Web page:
ROXBURY, Conn. -- Writer Ann Lembeck Leary, 45, was doing a blitz of media -- including, accompanied by her husband, Denis, "The View" and "Today."
"Obviously, to go on these shows, Denis would have to go with me," she said -- they "don't usually have first-time novelists." She laughed. Though Denis Leary was busy promoting HBO's "Recount" and the fourth-season DVD release of "Rescue Me" himself, still: "It did feel a little Lucy Ricardo-ish."
Her book, "Outtakes From a Marriage," is about the wife of an actor who realizes that her husband changed -- and became unfaithful -- as he grew famous.
So, the rude but unavoidable question: Is the book her revenge for any indiscretion of her husband's during their 25-or-so-year relationship?
"No. No. No!" she said.
But on June 13, the Rush & Molloy gossip duo of the New York Daily News questioned Leary's creativity. Clearly Leary was jealous of her husband's relationship with Elizabeth Hurley, Rush & Molloy wrote, "if her new novel, 'Outtakes From a Marriage,' is as thinly veiled as it seems." They ended by agreeing that Ann Leary and Hurley were equally sexy pieces of meat: Both were "steak."
Ryan Tate, of the celebrity gossip website Gawker, went further. He wrote that Leary had "sadly channeled her frustrations into a thinly veiled 'novel.' "
"That's crazy," Leary said the day the Gawker item appeared. She was on her way to an interview with USA Today. She wasn't angry about it, she said -- in fact, she was validated.
You see, in her book, the angry wife sends in cruel and fake sightings of her cheating husband to none other than Gawker. "I think it's too bad that they're so desperately looking for this kind of thing," she said. "But it actually fits with the plot of my novel -- how easy it is to place a rumor online and then to have it spin out of control."
For the record: Was Ann Leary's publicist at the firm 42 West behind this gossip item, as a way to get the book some press at any cost? "Absolutely not!" he e-mailed. The Daily News' Joanna Molloy did not respond to an e-mail.
This weirdness was just the latest iteration of the way Leary weaves in and out of the world of celebrity. Like with the red-carpet photographers at the Emmys or Golden Globes: She's more likely to be gossiping with them than posing for them. Sure, they'll snap a few pictures, "but then they want me to leave, because I'm a waste of editorial space," she said.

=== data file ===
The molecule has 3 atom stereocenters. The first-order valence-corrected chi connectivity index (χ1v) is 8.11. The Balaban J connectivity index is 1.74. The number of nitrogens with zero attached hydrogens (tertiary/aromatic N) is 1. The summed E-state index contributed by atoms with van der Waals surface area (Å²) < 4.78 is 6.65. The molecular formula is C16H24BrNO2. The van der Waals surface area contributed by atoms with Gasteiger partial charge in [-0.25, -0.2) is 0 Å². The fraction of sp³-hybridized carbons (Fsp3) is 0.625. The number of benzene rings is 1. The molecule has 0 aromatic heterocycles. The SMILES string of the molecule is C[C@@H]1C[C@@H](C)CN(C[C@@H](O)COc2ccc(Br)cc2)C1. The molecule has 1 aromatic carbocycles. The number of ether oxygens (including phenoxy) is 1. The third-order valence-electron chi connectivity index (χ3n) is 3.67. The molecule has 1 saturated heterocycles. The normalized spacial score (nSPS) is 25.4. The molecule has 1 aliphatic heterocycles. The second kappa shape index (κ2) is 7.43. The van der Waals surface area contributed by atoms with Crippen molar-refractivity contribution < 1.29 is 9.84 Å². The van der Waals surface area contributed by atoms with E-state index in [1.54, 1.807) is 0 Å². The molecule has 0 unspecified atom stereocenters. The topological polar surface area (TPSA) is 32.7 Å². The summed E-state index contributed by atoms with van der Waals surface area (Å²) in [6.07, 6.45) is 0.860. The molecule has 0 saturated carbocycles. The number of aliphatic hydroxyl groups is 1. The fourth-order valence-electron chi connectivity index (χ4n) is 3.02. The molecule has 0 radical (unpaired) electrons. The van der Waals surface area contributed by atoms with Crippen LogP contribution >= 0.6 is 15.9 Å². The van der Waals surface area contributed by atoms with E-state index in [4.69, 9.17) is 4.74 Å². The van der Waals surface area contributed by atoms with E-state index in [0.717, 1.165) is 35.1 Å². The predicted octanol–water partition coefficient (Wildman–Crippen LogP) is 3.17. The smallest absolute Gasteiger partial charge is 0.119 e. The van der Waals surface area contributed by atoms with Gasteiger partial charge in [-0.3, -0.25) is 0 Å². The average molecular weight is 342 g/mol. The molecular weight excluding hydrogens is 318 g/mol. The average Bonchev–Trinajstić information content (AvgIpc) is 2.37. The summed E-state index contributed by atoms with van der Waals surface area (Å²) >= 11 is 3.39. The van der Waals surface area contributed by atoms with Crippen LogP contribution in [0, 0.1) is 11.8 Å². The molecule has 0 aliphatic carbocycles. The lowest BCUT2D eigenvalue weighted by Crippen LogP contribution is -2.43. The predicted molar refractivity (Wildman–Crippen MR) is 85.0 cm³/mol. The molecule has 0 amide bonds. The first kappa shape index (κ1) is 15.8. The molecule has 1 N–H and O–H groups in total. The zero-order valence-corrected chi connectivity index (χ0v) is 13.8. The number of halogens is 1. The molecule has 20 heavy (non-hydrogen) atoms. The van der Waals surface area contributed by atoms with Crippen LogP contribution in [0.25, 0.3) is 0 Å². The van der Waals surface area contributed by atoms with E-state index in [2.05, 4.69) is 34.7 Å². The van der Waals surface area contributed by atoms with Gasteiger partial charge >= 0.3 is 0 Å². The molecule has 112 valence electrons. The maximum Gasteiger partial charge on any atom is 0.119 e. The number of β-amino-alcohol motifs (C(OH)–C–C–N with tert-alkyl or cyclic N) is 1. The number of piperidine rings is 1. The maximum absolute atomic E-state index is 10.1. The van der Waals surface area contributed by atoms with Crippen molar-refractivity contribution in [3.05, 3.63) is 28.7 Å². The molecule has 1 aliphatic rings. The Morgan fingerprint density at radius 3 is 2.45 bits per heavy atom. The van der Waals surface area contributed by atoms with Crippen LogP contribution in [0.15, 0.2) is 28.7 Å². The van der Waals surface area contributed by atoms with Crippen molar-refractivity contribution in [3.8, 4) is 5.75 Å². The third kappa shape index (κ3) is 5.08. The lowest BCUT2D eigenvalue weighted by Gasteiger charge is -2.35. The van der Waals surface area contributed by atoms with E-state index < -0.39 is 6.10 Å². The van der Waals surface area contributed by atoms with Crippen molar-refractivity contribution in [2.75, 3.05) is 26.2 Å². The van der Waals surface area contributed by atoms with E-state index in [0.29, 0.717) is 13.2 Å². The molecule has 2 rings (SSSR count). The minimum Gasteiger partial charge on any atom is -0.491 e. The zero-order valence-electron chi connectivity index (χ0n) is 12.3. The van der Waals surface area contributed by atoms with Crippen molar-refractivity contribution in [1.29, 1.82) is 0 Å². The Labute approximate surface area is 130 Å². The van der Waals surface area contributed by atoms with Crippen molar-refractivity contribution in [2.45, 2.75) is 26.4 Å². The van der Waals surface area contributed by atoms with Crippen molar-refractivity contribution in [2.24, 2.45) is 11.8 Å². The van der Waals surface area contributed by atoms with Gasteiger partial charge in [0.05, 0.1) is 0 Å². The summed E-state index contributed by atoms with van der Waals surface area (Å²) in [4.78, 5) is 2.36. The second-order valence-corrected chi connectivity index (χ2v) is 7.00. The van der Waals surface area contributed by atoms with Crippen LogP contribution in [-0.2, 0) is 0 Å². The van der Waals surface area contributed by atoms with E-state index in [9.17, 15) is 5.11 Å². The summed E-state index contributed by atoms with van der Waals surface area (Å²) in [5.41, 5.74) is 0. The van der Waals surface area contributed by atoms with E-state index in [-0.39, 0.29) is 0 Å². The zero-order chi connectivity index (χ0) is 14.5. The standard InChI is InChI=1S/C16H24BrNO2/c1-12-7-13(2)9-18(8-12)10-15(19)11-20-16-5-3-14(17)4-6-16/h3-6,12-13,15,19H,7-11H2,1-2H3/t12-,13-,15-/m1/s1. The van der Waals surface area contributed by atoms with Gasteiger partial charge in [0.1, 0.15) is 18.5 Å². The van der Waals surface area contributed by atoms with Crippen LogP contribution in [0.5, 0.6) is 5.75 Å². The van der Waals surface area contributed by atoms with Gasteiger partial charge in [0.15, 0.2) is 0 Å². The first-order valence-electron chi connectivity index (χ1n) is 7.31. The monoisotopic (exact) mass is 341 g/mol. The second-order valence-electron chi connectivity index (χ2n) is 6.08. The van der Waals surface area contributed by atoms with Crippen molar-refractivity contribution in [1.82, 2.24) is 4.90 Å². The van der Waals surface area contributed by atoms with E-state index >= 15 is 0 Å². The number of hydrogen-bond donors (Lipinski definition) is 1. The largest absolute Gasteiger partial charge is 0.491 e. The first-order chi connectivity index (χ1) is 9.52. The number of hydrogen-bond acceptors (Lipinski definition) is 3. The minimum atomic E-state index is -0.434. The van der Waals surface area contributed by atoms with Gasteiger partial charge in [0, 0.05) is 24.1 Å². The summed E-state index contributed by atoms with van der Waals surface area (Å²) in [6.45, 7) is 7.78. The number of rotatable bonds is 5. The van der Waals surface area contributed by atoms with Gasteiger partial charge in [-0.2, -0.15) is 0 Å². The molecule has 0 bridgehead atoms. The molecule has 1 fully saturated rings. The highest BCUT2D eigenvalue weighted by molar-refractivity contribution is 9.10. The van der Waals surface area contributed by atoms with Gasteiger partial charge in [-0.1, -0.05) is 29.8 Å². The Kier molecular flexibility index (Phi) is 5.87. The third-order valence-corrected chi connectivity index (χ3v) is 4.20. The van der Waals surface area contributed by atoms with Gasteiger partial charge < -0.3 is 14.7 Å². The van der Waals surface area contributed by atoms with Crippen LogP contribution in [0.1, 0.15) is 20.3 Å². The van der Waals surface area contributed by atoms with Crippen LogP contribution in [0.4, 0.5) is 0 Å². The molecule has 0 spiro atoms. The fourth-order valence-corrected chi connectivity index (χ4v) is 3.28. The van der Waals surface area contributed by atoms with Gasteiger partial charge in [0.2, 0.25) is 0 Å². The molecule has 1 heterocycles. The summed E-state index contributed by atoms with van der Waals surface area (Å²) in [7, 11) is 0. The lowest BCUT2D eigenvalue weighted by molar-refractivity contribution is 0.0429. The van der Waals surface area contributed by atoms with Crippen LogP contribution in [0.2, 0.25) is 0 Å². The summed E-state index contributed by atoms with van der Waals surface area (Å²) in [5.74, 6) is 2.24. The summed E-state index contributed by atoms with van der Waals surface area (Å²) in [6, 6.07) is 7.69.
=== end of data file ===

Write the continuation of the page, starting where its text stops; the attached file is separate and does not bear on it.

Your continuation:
And that's OK. "I'm a middle child, Denis is a middle child," she said. "I'm very aware of attention and the way certain people thrive on it. Some people are discomfited and made sick by it. And some people have both, which I think I am."
It seems normal
Down in the Learys' own little valley, a wedge surrounded by deep woods, there were other things going on during the days of publicity and drama last week. The son is going to college next year. The daughter is getting her driver's license this month. Sneakers, the nasty barn cat, had gone missing. Ann's laptop had been electrocuted and blanked out in a storm.
The Learys moved there in 1997; the kids were 6 and 8. The frogs scream all night right now, but absolutely nothing dramatic happened Thursday during a few hours of afternoon conversation. Some crows came, some dogs got muddy, there was a breeze, the housekeeper left in a white Nissan Murano. Silence. The house -- tastefully expanded from a small old farmhouse -- is not usually so clean. The barn is appropriately red. The pool is discreetly situated and not at all tacky.
The quiet would drive you crazy if you were hanging at home, wondering if anyone's buying your book. Leary went to yoga class with her daughter, who had to tell her, "Mom, this isn't a competition. Stop looking at other people." Leary, who is very, very active, drinks coffee all day long. Her neighbors, such as a lady in the supermarket, all have a helpful idea: She should go on "Oprah"! This is like how they used to tell struggling comic Denis that he should go on Johnny Carson.
Just in case Oprah Winfrey never calls, her publisher had her start a blog, and for Leary it got addictive, because it has the push-pull of any attention-seeking interaction, like a red-carpet strut or a public breakup. "I post something and I'm really pleased. And I push send. Post. Publish. Whatever you hit," she said. "The instant it's published, the shame sets in." Currently, she averages 12,000 viewer hits a day.
About her online life, her kids only feel the shame: "They tell their friends that I'm on Facebook, and they laugh maniacally."